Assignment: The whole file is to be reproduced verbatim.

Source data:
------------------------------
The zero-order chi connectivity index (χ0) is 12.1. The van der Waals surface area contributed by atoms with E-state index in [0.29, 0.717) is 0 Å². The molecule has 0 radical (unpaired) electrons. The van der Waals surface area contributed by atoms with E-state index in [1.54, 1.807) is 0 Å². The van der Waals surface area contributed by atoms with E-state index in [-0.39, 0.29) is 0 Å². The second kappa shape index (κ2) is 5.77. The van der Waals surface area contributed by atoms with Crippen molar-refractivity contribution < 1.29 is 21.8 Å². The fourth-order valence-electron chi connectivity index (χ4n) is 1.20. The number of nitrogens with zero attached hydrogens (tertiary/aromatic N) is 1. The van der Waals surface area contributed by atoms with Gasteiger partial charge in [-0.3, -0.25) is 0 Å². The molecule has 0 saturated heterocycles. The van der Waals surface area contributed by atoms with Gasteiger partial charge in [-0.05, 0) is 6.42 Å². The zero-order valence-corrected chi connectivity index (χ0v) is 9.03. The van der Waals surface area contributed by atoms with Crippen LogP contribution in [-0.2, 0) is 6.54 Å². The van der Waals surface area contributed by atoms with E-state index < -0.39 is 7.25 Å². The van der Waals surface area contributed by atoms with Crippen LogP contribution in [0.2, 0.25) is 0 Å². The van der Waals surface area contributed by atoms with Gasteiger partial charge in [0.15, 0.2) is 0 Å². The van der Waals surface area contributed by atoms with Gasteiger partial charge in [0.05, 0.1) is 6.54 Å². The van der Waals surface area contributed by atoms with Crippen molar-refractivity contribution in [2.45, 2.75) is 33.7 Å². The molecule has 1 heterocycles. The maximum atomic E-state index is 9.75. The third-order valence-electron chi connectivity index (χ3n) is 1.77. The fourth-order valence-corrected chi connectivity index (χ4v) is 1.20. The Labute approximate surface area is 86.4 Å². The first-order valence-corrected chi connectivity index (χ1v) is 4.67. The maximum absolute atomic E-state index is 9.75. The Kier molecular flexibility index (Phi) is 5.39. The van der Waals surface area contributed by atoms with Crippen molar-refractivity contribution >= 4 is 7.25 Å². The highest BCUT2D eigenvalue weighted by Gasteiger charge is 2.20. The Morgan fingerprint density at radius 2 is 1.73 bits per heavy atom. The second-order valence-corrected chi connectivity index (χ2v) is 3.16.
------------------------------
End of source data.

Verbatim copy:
The zero-order chi connectivity index (χ0) is 12.1. The van der Waals surface area contributed by atoms with E-state index in [0.29, 0.717) is 0 Å². The molecule has 0 radical (unpaired) electrons. The van der Waals surface area contributed by atoms with E-state index in [1.54, 1.807) is 0 Å². The van der Waals surface area contributed by atoms with E-state index in [-0.39, 0.29) is 0 Å². The second kappa shape index (κ2) is 5.77. The van der Waals surface area contributed by atoms with Crippen molar-refractivity contribution < 1.29 is 21.8 Å². The fourth-order valence-electron chi connectivity index (χ4n) is 1.20. The number of nitrogens with zero attached hydrogens (tertiary/aromatic N) is 1. The van der Waals surface area contributed by atoms with Gasteiger partial charge in [-0.3, -0.25) is 0 Å². The molecule has 0 saturated heterocycles. The van der Waals surface area contributed by atoms with Gasteiger partial charge in [-0.05, 0) is 6.42 Å². The zero-order valence-corrected chi connectivity index (χ0v) is 9.03. The van der Waals surface area contributed by atoms with Crippen LogP contribution in [-0.2, 0) is 6.54 Å². The van der Waals surface area contributed by atoms with E-state index < -0.39 is 7.25 Å². The van der Waals surface area contributed by atoms with Crippen LogP contribution in [0.2, 0.25) is 0 Å². The van der Waals surface area contributed by atoms with Gasteiger partial charge in [0.15, 0.2) is 0 Å². The van der Waals surface area contributed by atoms with Gasteiger partial charge in [0.05, 0.1) is 6.54 Å². The van der Waals surface area contributed by atoms with Crippen molar-refractivity contribution in [2.45, 2.75) is 33.7 Å². The molecule has 1 heterocycles. The maximum atomic E-state index is 9.75. The third-order valence-electron chi connectivity index (χ3n) is 1.77. The fourth-order valence-corrected chi connectivity index (χ4v) is 1.20. The Labute approximate surface area is 86.4 Å². The first-order valence-corrected chi connectivity index (χ1v) is 4.67. The maximum absolute atomic E-state index is 9.75. The Kier molecular flexibility index (Phi) is 5.39. The van der Waals surface area contributed by atoms with Crippen molar-refractivity contribution >= 4 is 7.25 Å². The highest BCUT2D eigenvalue weighted by Gasteiger charge is 2.20. The Morgan fingerprint density at radius 2 is 1.73 bits per heavy atom. The second-order valence-corrected chi connectivity index (χ2v) is 3.16.